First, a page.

• Give a good four or five squirts of lemon juice over the leaves, and it will simultaneously act as a mini steaming agent, while giving the kale a nice tanginess. 
    • Now you can feasibly stir the kale with a wooden spoon, but don’t do it for too long!  You want to remove it from the heat just as soon as it becomes manageable, so you don’t overcook it.  I like it when the leaves still have some texture, and the stems still have some crunch.

      Into the bowl it goes.

      And then finally, my go-to protein.  I always have roasted chicken in my freezer, that I can quickly brown in this same sautee pan, with just a little salt and nutritional yeast to make the outside taste crunchy and glazed.

      That got diced up and thrown in with the rest, and then I added just a single tablespoon of this:

      I love having a few key Trader Joe’s tapenades in the fridge, for an occasion such as this.


      Mushroom Garlic Lasagne

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      My day began with a morning trip to the southeast before I could start my work, because I had left an incredibly necessary component at the store this weekend.  I’m not a big fan of going in to work on my days off, but at least it meant I got to swing my new favorite grocery store while I was down there!

      1 package lasagna noodles ($2.49)
      half gallon milk ($2.99)
      feta cheese ($3.59)
      1 honeycrisp apple ($0.82) — in case you haven’t noticed, wintertime is for veggies, summertime is for fruit
      bag of red quinoa ($8.99) — planning a red quinoa salad for later this week
      pound+ crimini mushrooms ($5.54) — you’ll see why soon!
      1 red onion ($0.63)
      bag of mixed greens ($2.31)
      bunch of kale ($2.29)
      1 acorn squash ($1.41) — roasted and chopped up in the sesame quinoa salad!
      hunk of Parmesan ($3.85) 

      TOTAL: $34.92

      Remaining for the month: $115.09 

      Sometimes when I’m reading food blogs I’ll bookmark particularly yummy looking posts and tag them with “recipes totry” in Delicious, then on days like today when I actually have time to think about what I want to eat before I go grocery shopping, I’ll pick out ingredients on purpose.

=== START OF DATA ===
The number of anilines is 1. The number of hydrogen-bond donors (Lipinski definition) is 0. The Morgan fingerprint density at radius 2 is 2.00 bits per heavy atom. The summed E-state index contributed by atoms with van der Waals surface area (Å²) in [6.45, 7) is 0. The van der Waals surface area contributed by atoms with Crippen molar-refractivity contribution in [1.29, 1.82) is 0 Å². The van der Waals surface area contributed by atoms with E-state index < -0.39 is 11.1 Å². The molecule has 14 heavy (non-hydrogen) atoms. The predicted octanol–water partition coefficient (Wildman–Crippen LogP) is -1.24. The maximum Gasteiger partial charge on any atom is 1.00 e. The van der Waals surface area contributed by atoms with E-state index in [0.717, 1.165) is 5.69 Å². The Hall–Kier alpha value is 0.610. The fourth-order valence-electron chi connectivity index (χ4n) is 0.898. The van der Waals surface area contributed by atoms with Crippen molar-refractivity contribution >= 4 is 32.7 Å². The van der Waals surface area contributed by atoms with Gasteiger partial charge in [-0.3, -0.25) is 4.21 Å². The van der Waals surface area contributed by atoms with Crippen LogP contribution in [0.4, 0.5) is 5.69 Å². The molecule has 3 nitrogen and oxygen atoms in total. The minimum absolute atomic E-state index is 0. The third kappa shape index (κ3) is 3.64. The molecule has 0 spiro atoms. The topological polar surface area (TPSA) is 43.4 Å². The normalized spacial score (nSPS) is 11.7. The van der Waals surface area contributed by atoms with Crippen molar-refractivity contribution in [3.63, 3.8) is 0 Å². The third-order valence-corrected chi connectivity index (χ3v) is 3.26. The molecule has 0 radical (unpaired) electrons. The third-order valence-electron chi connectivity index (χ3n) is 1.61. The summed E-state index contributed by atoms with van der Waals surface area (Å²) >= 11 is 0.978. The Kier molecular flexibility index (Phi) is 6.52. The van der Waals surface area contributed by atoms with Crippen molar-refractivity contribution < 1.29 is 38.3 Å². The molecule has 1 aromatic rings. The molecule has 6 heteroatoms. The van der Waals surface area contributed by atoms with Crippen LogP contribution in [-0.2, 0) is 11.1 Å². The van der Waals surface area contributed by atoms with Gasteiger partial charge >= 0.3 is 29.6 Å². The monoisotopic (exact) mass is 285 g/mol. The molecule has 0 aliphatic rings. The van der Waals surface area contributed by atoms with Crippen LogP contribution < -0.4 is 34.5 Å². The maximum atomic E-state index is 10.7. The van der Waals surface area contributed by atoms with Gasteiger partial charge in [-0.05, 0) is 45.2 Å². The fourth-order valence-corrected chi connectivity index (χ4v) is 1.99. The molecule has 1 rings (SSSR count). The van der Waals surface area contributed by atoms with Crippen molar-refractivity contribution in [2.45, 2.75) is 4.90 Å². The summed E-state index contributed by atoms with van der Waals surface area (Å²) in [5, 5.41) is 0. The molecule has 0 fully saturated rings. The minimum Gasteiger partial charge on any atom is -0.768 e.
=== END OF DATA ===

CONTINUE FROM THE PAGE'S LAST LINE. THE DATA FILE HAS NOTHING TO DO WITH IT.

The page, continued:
In Smitten Kitchen’s rendition of this recipe, she claims to have used FOUR pots and pans (a big deterrent for me, from the get-go) but in my version I only counted two, including the Pyrex I baked it in, and in which it will remain until it has been totally eaten (hopefully not until the end of my workweek!).

      This meant cooking the pasta first — the key to consolidating dishes is to move your way to least to most dirty cooking processes.  Boiling pasta is basically just like cleaning the pot, right?  

      So I cooked an entire box of lasagna noodles in salted boiling water with a splash of olive oil.  An entire box is definitely more than is necessary, but when are you ever going to use half a box of lasagna?  I’ll use the leftovers to make some sort of roll-ups to take to work later in the week.  Maybe chicken-pesto-mixed-greens?

      Once I drained the pasta and set it aside to cool, I was back to an empty pot.  So I took these guys and sauteed them up in a few tablespoons of butter, olive oil, and a little salt (the liquid doesn’t evaporate as well in this deep a pot so I had to drain them before using them in the lasagna).

      With those out of the picture, now I could make the bechamel sauce and dirty up the pot for real.  Bechamel is a super simple cream sauce, that always starts with equal-ish parts flour and butter — in this case I started with about half a stick of butter and half a cup of flour.

      Melt the butter, then add the flour and stir it around until it forms a paste.  Now you can add the milk in slowly, and as you stir, the flour will thicken the sauce without it clumping.  This is how I start my cheese sauce, and usually here I’ll toss in some fresh rosemary or sage, but this sauce has a really great garlic flavor and I didn’t want to obscure that, so instead I threw in three huge cloves of chopped garlic, about a teaspoon of grated fresh nutmeg, 1.5 teaspoons of salt, and a bunch of ground black pepper.

      After this sauce thickened I started layering in the Pyrex — noodles, sauce, mushrooms, and grated parmesan cheese, ad infinitum until I ran out of the first ingredient (mushrooms).

      Make sure Parmesan is the final layer, and then pop it in the oven at 375 for 45 minutes.